With coming to an end of the first phase of 21 days of nationwide lockdown, the transmission of Covid-19 could not be fully restricted but the gradual rising number of infected persons including causalities appears to be under control and  manageable as compared to other developed nations. The chain of transmission of the deadly disease may be broken up with maintaining social distance following the government guidelines. Laws always will act as a facilitator for the battle against the Covid-19; it is the ultimate civic senses of the people through which victory over the epidemic may be achieved. People must forward as a responsible and law-abiding citizen by cooperating with the administration and the frontline warriors in the fight of the Covid-19. The battle against the epidemic may be won comfortably if people will be gesturing their civic sense by maintaining social distancing, using masks and gloves, frequently hands-wash and sanitization etc. Hence, civic sense must prevail on people’s habits and behavior which is a prerequisite condition to combat the Covid-19. To conclude, it may be argued that laws needed, but civic sense sits at the heart of the fight against the Covid-19.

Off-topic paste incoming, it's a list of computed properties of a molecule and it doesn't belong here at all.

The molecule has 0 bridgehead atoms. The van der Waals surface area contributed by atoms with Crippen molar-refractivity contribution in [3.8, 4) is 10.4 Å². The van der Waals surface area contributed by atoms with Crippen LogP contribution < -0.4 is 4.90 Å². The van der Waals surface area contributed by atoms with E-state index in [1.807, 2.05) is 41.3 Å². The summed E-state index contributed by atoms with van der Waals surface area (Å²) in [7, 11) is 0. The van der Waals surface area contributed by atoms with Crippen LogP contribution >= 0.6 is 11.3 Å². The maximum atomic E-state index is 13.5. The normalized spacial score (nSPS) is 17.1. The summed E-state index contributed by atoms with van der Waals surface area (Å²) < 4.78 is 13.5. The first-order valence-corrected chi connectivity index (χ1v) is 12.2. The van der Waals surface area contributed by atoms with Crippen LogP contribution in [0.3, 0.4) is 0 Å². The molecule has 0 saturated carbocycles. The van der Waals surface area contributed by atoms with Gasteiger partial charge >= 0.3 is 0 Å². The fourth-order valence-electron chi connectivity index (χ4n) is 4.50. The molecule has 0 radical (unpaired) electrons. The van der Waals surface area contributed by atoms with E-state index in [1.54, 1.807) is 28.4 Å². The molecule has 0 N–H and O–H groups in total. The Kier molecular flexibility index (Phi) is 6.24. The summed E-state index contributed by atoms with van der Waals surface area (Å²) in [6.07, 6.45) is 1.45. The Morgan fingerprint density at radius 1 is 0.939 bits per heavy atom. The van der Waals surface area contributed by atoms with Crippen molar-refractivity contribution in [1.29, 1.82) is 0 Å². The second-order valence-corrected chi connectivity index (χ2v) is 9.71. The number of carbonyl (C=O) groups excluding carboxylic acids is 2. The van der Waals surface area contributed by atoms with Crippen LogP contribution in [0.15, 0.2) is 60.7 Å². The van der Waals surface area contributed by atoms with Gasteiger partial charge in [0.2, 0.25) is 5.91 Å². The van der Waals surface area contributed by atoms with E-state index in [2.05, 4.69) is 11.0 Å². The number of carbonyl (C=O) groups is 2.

Dr. Ahmed Raza, Assistant Professor, Department of Public Administration, MANUU (a central university), SASS Building, Gachibowli, Hyderabad, India – 500 032        

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Apr 16, 2020

Ahmed Raza